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    Thanks man! I was trying for a good topic plus looking for ideas and input from others who no doubt have faced the same question. I’m sure you’ve looked at the idea but my thought on the 5.6mm/British .22 is a pellet mold. If you can’t find one take the pellet that shoots the best to a factory and you can pay them to make a aluminum mold to pour pellets. Call around maybe even out of your area. Thought #2 take a small chunk of steel drill it out just a bit nice little dimple or dent. Put a normal .22 pellet head down in the dimple use a dowel rod or something inside the skirt and give it a lil tap with a light hammer. Then check head size with a micrometer. The skirt can be flared easily. Its a little work but hey so is a hand pump for a pcp. In the end it can still be worth it. Plus, once you get your resizing method down you can bang out a tin watching tv. Hope one of these is a new thought for you.

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    El_Teacher
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    ONE FOR EACH CALIBER  I THINK

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    Bobbed06
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    I never let a hobby spiral to the point of being a hoard.

    I only have 2 pellet rifles. I had 3 and sold 2, replaced one of those and arrived at 2.

    The 2 I have are BOTH Crosman Nitro Venom Dusk, 177 and 22 cal. I find that its easier to practice proper form and muscle memory with the same rifles.

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    fr8rbum747
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    I refuse to set a maximum number..I do have some heirloom models that will always be there…to date there are 48 long guns and bull pup mix.  A bunch of 2240’s, a couple of 2300 T’s and assorted neuvo look a likes that are CO2.  Somewhere I have some really old Luger CO2’s I got from my Grandfather’s collection.  A couple Crosman 600’s that are still fun to shoot.  I converted a bed room to a gun room next to my reloading equipment for my powder burners.  I do not think we should ever limit our acquisition of firearms or air guns if that is what makes us happy…It is kind of like how many Fly Rods should a person own?  There is no definitive answer…just enjoy them.
    Some day someone with have to deal with what I have, but not in my lifetime. 

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    Smaug
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    “Bobbed06”I never let a hobby spiral to the point of being a hoard.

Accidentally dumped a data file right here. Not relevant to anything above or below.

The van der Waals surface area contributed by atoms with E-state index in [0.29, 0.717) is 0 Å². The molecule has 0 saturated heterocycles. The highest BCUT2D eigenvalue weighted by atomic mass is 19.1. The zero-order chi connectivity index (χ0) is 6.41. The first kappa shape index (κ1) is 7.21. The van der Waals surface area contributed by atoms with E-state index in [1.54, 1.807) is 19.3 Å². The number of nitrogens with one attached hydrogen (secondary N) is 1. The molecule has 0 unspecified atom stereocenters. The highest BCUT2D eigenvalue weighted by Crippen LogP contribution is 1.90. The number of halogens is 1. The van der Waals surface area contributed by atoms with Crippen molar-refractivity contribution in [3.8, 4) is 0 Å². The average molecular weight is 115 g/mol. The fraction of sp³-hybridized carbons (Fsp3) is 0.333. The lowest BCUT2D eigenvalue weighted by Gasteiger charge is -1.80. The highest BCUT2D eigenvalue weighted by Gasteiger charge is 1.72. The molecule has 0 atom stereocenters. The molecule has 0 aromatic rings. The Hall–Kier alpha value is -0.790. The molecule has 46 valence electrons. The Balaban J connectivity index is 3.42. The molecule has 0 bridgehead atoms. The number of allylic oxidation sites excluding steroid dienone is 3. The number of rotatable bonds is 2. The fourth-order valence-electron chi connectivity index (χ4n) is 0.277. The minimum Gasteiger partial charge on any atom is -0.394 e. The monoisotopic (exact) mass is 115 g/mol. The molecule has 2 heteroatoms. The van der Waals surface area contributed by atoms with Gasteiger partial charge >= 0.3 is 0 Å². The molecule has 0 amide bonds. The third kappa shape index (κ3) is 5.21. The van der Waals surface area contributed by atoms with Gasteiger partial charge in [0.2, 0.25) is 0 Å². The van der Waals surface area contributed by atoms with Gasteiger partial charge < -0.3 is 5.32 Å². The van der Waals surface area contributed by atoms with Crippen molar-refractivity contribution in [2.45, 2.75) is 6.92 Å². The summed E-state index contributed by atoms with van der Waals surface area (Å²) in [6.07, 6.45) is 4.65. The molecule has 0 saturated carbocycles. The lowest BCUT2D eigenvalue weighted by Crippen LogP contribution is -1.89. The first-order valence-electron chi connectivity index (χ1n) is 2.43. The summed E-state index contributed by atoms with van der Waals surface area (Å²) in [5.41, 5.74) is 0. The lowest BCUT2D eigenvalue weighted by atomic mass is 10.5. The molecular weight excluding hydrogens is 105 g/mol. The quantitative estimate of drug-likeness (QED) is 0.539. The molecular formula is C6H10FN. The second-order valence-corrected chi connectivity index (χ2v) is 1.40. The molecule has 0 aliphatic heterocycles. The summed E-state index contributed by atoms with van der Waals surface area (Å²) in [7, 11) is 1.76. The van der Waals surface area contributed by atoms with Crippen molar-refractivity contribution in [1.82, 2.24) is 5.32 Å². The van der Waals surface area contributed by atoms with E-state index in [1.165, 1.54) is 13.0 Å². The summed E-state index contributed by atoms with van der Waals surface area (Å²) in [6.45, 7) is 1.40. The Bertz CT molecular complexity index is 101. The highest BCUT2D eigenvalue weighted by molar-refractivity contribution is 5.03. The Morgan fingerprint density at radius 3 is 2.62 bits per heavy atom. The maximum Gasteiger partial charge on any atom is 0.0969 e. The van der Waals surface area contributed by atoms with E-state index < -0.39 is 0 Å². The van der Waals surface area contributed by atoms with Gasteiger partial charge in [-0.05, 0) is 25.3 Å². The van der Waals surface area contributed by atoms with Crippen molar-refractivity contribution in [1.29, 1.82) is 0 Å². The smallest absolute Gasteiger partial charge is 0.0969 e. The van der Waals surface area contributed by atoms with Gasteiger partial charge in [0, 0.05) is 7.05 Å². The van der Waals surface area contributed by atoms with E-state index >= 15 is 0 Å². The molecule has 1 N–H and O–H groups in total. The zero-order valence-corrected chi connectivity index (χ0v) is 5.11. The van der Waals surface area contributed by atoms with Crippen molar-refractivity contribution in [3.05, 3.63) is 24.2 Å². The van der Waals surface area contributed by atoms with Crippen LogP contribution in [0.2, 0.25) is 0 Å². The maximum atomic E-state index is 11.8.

I only have 2 pellet rifles. I had 3 and sold 2, replaced one of those and arrived at 2.

    The 2 I have are BOTH Crosman Nitro Venom Dusk, 177 and 22 cal. I find that its easier to practice proper form and muscle memory with the same rifles.

    
That’s admirable restraint, but also very limiting.

    No pistols? No pneumatics?

    Hats off to you.

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    _Axel_
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    “Bobbed06”I never let a hobby spiral to the point of being a hoard.

    I only have 2 pellet rifles. I had 3 and sold 2, replaced one of those and arrived at 2.

    The 2 I have are BOTH Crosman Nitro Venom Dusk, 177 and 22 cal. I find that its easier to practice proper form and muscle memory with the same rifles.

    
Well two famous quotes come to mind: “beware of the man with only one gun – he´s likely to know how to use it” and “Not wanting is as good as having”.

    One well known gunsmith in Sweden (now retired) had only two guns, one ought-six HVA 1900 and a SbS Webley Shotgun (If memory serves). In his business he taught wingshooting and told everyone that one can only become really good if one sticks to one gun (he seems to have detested combination guns, and Sweden in ‘Drilling territory’). I never met him, but read about him in the local hunting mags. It is a minority point of view I have a lot of respect for, because he´s right, although I´m not sure I could stand the cravings myself!

    And then we have our local and (well known on the web) airgun expert, Johnny Ottosson, who also is a proponent of asceticism in his shooting life.

     

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    torgo
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    I find my numbers shift as my interest into different types of airguns changes.  Right now I am buying more PCP airguns and am thinking of thinning some of the springers.  But I do like to have a balanced number of each caliber.